As Finance Minister Nirmala Sitharaman on Wednesday announced the first phase of the economic package with liquidity measures for MSMEs and NBFCs, economists, although describing the measures as necessary, have cast doubt over their eventual implementation and effectiveness.
Speaking to IANS, former Chief Statistician Pronab Sen agreed that the announcements are "sensible" and the government is trying to ensure that MSMEs do not run into financial trouble and survive the lockdown period.
Among several other measures, the minister announced Rs 3 lakh crore "collateral-free automatic loans" for businesses, including MSMEs. She further announced another scheme worth Rs 20,000 crore for "subordinate debt for stressed MSMEs".
Further, she has also announced Rs 45,000 crore partial credit guarantee scheme for NBFCs, among other liquidity measures for stressed NBFCs.
Sen, however, noted that the announcements should have been made much over a month ago. "I just wished it had happened a month and a half ago. Already some damage has already happened," he said.
"At the end of the day, how it gets implemented that will eventually matter," Sen added.
N.R. Bhanumurthy, Professor at the National Institute of Public Finance and Policy, noted that it is a welcome step but is "slightly delayed".
He said that it depends upon how the whole scheme is going to be implemented and the success of that depends on to what extent the banks will respond to the measures.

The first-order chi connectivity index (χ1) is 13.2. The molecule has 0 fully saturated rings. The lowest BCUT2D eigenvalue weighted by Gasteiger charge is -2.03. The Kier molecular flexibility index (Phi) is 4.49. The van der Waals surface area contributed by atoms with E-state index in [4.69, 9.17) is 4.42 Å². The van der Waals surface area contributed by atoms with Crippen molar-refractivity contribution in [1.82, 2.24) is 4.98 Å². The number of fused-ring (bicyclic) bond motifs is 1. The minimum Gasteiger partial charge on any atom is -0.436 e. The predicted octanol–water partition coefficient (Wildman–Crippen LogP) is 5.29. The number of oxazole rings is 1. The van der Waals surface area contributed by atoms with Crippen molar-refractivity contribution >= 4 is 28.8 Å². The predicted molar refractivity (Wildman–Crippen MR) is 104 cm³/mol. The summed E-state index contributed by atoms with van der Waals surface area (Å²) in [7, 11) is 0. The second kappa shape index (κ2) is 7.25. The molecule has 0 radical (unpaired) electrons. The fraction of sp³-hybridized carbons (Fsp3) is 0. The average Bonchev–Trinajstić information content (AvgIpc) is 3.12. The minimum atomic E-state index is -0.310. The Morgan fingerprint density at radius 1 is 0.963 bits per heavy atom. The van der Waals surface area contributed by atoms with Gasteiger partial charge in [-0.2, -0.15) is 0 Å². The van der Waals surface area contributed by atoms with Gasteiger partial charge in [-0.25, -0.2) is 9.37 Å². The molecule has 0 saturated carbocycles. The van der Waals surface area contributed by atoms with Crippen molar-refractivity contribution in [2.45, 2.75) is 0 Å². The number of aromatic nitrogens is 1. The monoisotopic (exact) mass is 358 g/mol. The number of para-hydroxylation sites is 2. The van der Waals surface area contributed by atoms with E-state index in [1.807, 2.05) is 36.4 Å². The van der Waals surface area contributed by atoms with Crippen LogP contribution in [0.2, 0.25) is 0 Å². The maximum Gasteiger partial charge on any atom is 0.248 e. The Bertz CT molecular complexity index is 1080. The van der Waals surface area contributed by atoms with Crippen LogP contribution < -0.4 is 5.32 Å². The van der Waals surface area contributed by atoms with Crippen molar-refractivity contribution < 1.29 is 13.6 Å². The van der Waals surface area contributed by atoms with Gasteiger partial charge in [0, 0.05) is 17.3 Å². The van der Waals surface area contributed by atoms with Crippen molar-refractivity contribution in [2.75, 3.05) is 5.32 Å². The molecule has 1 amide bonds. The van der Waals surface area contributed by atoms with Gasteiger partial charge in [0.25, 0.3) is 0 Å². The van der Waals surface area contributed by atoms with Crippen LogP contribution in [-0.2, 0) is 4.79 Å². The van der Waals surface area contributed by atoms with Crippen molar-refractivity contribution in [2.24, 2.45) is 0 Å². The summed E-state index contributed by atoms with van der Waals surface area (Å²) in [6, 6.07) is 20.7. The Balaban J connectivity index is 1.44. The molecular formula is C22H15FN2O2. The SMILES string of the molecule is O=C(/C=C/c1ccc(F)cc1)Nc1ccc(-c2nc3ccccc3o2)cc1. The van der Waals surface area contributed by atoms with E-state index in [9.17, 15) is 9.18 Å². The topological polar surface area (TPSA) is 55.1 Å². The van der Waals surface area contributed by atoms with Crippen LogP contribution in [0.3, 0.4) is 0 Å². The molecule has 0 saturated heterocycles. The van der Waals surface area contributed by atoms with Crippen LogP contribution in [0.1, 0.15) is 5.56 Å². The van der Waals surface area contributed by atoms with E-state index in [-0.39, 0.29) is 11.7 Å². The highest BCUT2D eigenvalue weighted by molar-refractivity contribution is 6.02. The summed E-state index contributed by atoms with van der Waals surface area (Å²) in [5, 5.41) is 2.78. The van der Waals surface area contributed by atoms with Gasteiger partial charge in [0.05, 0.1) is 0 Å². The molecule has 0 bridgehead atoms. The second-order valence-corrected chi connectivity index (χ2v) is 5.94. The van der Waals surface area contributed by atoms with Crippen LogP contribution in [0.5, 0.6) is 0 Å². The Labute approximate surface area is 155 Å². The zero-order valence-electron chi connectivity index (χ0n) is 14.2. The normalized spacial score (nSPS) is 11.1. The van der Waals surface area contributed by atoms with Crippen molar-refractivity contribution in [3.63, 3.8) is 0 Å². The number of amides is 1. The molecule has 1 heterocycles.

"I am not sure whether private sector banks will be part of this in very big way... ultimately it will fall on the public sector banks, where they may be forced to provide loans, with no collateral," Bhanumurthy told IANS.
Abheek Barua, Chief Economist with HDFC Bank, was of the view that although similar measures for NBFCs were announced last year without much movement on the ground, this time around, the measures may bear fruit as the crisis is much bigger.
"The fact that the government will provide guarantee of loans or bonds for both MSMEs and NBFCs will induce banks to lend to these segments. So these segments were obviously suffering from liquidity problems which would have morphed into solvency problems... that problem might be taken care of through this mechanism," he said.
"Banks have been asking for guarantees in order to lend to these segments," Barua added.
He also pointed out that the Rs 45,000 crore partial credit guarantee scheme for MSMEs was the one announced previously in the budget, but did not take off.
He noted that some measure will be "quite effective" while others such as the Rs 50,000 crore "Fund of Funds" for MSMEs may not yield the intended results.
Terming the Rs 90,000 crore liquidity injection plan a "big positive" for stressed power discoms, Barua told IANS that there should be fundamental changes in the operations of power distribution companies or they would be stuck in a vicious cycle of debt and eventual support from the government and banks.
Sen, who is a noted economist, was of the view that the announcements made on Tuesday were only short-term measures and the government will have to come up with further measures to boost demand in the economy.
"More will have to come and that more will have to be pretty large... Already had seven weeks of nationwide lockdown, and many states have done various degrees of lockdown before that. Over this period of time we have already suffered production loss of Rs 18-19 lakh crore, thereby an income loss of the same amount. Even after opening up, the demand will be muted. So, for that, there will have to be a demand stimulus," Sen said.
Bhanumurthy said: "It is not really a fiscal stimulus for the overall economy so that it would boost the economy. Now this is basically being supplied by the PSBs, without much impact on the overall economy."